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Helping a Loved One with Dementia Adjust to a New Caregiver

It doesn’t matter what we call it, it is painful and tough

There are lots of terms out there for “dementia” such as “memory loss” or “cognitive impairment” or “mild cognitive impairment” or “cognitive decline. “ And diagnoses that bring about brain disease such as Alzheimer’s add to the complicated terminology because our loved ones are lumped into “stages.”  At the end of the day, hearing a diagnosis of dementia is brutal and devastating and at a point, it might not matter what it is called by the medical community. The person diagnosed suffers, the family suffers and there is no stopping the decline.

Alzheimer’s and Dementia Statistics 

The statistics are staggering. According to the Alzheimer’s Association:

  • Every 67 seconds, someone in the U.S. will develop Alzheimer’s
  • 1 in 3 seniors dies with Alzheimer’s or another dementia
  • In 2013, 15.5 million caregivers provided an estimated 17.7 billion hours of unpaid are valued at more than $220 billion
  • Women are at the epicenter of the Alzheimer’s epidemic:  more than 60 percent of Alzheimer’s and dementia caregivers are women and there are 2.5 times more women than men providing intensive, on-duty care 24 hours a day for someone with Alzheimer’s or dementia.

At Home Care Assistance of Annapolis, when we are contacted by families caring for a loved one with dementia, they are usually in crisis. Their loved one is experiencing anger, sadness, paranoia, confusion and fear that may result in defiance, aggression or oppositional behavior. The family is grieving the loss of the person they once knew and desperate to have some type of peace for everyone. Perhaps the most tragic of cases are the seniors we meet who are aware of their diagnosis and inevitable decline and terrified of the future. It is heartbreaking.

Caregiver Training in Dementia Care is Critical

Helping a loved one with dementia adjust to a new caregiver becomes more challenging as their condition advances. While it is normal for all senior adults to be apprehensive about having a new caregiver, dementia patients can be especially susceptible to the effects of having a change in their care plan. Fortunately, this transition can be eased by implementing the following strategies for ensuring a loved one is comfortable with their new caregiver.

Maintain a Normal Routine

Dementia patients do not adjust well to sudden disruptions in routine.  If a change in schedule is required, try to do it before introducing a new caregiver. This will help to decrease problems associated with confusion and agitation. When leaving a loved one with a caregiver for long-term care, make sure the caregiver understands specific aspects of the routine that can soothe the patient such as playing a certain song to signal a bedtime routine. It is important to remember that aggressive behavior is not being done on purpose by your loved one. Rather, it is being triggered by physical or mental discomfort or fear of the unfamiliar.

Home Care Assistance of Annapolis caregivers are trained to identify the underlying cause of the aggression and to shift the focus to something else, while speaking in a calm, reassuring manner.  But there is no “cookie cutter” approach when dealing with human beings with varied needs, desires and experiences. And the dignity of the person is paramount at all times. For example, in some cases, our clients with dementia don’t like loud voices.  Others become agitated when left alone or under-stimulated.  Sometimes our clients with dementia express a desire to “go home.”   Our caregivers are trained to provide reassurance with compassion and kindness.  Learn more about highly trained, compassionate dementia caregivers in Annapolis who can provide care for your loved one in the comfort of their own home, in familiar surroundings.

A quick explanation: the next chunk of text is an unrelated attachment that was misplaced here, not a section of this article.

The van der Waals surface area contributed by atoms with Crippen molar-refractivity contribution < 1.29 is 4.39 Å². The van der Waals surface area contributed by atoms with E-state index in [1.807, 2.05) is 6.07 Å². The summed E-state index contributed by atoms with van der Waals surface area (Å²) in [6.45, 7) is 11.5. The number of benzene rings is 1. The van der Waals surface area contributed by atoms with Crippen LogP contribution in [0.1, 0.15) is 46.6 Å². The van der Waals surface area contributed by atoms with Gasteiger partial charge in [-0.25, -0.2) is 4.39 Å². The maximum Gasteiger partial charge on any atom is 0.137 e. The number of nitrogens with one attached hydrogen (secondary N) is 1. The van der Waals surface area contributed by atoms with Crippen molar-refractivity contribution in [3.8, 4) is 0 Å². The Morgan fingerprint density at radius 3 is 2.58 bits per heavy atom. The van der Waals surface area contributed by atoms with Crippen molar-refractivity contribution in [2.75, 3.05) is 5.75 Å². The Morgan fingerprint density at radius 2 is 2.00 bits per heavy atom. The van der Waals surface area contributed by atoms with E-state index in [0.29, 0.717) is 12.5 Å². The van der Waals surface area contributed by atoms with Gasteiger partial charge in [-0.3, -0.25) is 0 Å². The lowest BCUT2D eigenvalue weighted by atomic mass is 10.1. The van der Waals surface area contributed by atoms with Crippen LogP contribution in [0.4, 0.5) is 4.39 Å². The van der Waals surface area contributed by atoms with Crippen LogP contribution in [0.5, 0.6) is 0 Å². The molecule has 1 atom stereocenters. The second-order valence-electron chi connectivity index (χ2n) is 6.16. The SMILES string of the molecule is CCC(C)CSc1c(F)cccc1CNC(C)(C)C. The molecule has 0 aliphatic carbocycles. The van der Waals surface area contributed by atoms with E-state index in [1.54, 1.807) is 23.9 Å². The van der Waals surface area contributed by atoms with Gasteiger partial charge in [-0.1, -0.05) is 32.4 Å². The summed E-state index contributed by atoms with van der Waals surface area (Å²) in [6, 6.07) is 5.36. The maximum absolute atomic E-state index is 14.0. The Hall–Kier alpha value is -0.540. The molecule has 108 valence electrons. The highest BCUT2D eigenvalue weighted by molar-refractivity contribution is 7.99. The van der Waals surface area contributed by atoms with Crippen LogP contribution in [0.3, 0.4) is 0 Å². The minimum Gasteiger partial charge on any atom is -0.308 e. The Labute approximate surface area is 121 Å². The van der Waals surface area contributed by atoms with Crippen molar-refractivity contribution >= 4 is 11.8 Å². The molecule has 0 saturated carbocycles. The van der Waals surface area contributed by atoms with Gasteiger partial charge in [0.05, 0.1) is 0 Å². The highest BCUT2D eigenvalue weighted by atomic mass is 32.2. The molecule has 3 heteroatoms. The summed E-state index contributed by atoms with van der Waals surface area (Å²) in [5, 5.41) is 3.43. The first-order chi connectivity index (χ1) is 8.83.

Keep a Positive Attitude

Dementia patients rely on their loved ones and caregivers to provide clues as to how they should react to changes in their environment. Try to avoid relaying messages of guilt or concern. Instead, talk to your loved one in a positive manner that reflects trust in their caregiver. If they become agitated, simply continue speaking in a calm voice while making the introduction to the caregiver. When my 82 year old Mother was experiencing temporary dementia due to medication side effects, she became anxious and frightened. We came up with a mantra and I would repeat it to her as often as needed:  “You are safe; you are loved; we will get through this.”

Take a Gradual Approach

If your loved one is resistant to the idea of a new caregiver, it may be helpful to introduce them gradually. As an experienced home care agency in Annapolis, we’ve found that an easy way to do this is by saying that a friend will be coming over for a visit. Doing this for short periods of time will allow your loved one to adjust slowly until they are comfortable with longer periods of care. With a little patience and time, the senior adult will learn to trust and accept their new caregiver while benefiting from their guidance and care.

Help your aging parent or loved one adjust to a new caregiver from Home Care Assistance. All of our caregivers are Certified Nursing Assistances (CNAs) who are licensed and have received extensive training in elder care, ensuring they provide the highest level of dementia care for seniors in Annapolis. We have a full-time nurse on staff with experience in dementia care who can assist families with tough or sensitive situations. Want to learn more?Please call us at 443-302-2771 to speak with a Care Manager and schedule a free in-home assessment.